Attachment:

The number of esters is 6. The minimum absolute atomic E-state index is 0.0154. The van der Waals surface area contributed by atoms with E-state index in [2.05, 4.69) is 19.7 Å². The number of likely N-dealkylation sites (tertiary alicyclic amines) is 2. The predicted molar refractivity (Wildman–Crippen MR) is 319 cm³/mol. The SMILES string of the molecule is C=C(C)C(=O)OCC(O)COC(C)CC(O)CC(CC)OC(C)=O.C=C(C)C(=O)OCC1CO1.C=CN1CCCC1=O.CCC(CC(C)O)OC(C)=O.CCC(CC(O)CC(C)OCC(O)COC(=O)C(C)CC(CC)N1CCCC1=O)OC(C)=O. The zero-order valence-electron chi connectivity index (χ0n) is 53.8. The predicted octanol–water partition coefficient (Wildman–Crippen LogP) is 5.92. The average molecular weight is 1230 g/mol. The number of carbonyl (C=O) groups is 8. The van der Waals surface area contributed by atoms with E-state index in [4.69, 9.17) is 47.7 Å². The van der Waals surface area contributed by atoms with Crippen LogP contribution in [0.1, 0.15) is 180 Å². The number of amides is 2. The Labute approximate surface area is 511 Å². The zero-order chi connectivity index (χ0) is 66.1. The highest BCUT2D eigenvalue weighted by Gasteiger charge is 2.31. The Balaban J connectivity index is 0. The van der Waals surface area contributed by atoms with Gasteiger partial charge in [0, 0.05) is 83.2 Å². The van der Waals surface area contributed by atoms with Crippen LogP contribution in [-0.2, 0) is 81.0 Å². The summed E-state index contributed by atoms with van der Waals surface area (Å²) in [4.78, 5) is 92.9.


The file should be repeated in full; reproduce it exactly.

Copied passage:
The number of esters is 6. The minimum absolute atomic E-state index is 0.0154. The van der Waals surface area contributed by atoms with E-state index in [2.05, 4.69) is 19.7 Å². The number of likely N-dealkylation sites (tertiary alicyclic amines) is 2. The predicted molar refractivity (Wildman–Crippen MR) is 319 cm³/mol. The SMILES string of the molecule is C=C(C)C(=O)OCC(O)COC(C)CC(O)CC(CC)OC(C)=O.C=C(C)C(=O)OCC1CO1.C=CN1CCCC1=O.CCC(CC(C)O)OC(C)=O.CCC(CC(O)CC(C)OCC(O)COC(=O)C(C)CC(CC)N1CCCC1=O)OC(C)=O. The zero-order valence-electron chi connectivity index (χ0n) is 53.8. The predicted octanol–water partition coefficient (Wildman–Crippen LogP) is 5.92. The average molecular weight is 1230 g/mol. The number of carbonyl (C=O) groups is 8. The van der Waals surface area contributed by atoms with E-state index in [4.69, 9.17) is 47.7 Å². The van der Waals surface area contributed by atoms with Crippen LogP contribution in [0.1, 0.15) is 180 Å². The number of amides is 2. The Labute approximate surface area is 511 Å². The zero-order chi connectivity index (χ0) is 66.1. The highest BCUT2D eigenvalue weighted by Gasteiger charge is 2.31. The Balaban J connectivity index is 0. The van der Waals surface area contributed by atoms with Gasteiger partial charge in [0, 0.05) is 83.2 Å². The van der Waals surface area contributed by atoms with Crippen LogP contribution in [-0.2, 0) is 81.0 Å². The summed E-state index contributed by atoms with van der Waals surface area (Å²) in [4.78, 5) is 92.9.